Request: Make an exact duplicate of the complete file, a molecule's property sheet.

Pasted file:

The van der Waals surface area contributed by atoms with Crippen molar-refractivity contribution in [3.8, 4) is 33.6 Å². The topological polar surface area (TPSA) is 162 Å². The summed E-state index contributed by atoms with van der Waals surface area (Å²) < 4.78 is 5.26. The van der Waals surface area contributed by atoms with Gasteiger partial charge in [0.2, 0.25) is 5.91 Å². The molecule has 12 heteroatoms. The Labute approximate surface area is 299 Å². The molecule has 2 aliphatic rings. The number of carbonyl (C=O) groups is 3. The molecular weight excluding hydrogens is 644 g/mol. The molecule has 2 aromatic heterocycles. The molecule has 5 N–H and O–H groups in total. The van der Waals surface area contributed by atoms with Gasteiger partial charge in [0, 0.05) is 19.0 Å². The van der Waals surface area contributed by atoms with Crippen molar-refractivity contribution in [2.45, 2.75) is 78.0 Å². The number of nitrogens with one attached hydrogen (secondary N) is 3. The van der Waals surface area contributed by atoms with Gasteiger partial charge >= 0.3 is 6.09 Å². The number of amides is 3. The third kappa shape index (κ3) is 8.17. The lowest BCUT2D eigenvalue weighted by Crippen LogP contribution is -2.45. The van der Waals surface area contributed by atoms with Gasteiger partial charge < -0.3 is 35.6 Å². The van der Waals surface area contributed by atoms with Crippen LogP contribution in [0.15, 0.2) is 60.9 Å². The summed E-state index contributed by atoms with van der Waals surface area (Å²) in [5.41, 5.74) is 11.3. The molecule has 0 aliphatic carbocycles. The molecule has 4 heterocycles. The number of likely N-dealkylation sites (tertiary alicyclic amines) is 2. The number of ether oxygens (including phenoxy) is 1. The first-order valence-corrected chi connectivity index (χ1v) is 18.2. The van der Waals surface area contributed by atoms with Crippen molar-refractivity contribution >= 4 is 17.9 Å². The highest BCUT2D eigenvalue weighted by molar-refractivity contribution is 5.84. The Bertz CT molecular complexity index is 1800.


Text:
The van der Waals surface area contributed by atoms with Crippen molar-refractivity contribution in [3.8, 4) is 33.6 Å². The topological polar surface area (TPSA) is 162 Å². The summed E-state index contributed by atoms with van der Waals surface area (Å²) < 4.78 is 5.26. The van der Waals surface area contributed by atoms with Gasteiger partial charge in [0.2, 0.25) is 5.91 Å². The molecule has 12 heteroatoms. The Labute approximate surface area is 299 Å². The molecule has 2 aliphatic rings. The number of carbonyl (C=O) groups is 3. The molecular weight excluding hydrogens is 644 g/mol. The molecule has 2 aromatic heterocycles. The molecule has 5 N–H and O–H groups in total. The van der Waals surface area contributed by atoms with Gasteiger partial charge in [0, 0.05) is 19.0 Å². The van der Waals surface area contributed by atoms with Crippen molar-refractivity contribution in [2.45, 2.75) is 78.0 Å². The number of nitrogens with one attached hydrogen (secondary N) is 3. The van der Waals surface area contributed by atoms with Gasteiger partial charge >= 0.3 is 6.09 Å². The number of amides is 3. The third kappa shape index (κ3) is 8.17. The lowest BCUT2D eigenvalue weighted by Crippen LogP contribution is -2.45. The van der Waals surface area contributed by atoms with Gasteiger partial charge < -0.3 is 35.6 Å². The van der Waals surface area contributed by atoms with Crippen LogP contribution in [0.15, 0.2) is 60.9 Å². The summed E-state index contributed by atoms with van der Waals surface area (Å²) in [5.41, 5.74) is 11.3. The molecule has 0 aliphatic carbocycles. The molecule has 4 heterocycles. The number of likely N-dealkylation sites (tertiary alicyclic amines) is 2. The number of ether oxygens (including phenoxy) is 1. The first-order valence-corrected chi connectivity index (χ1v) is 18.2. The van der Waals surface area contributed by atoms with Crippen molar-refractivity contribution >= 4 is 17.9 Å². The highest BCUT2D eigenvalue weighted by molar-refractivity contribution is 5.84. The Bertz CT molecular complexity index is 1800.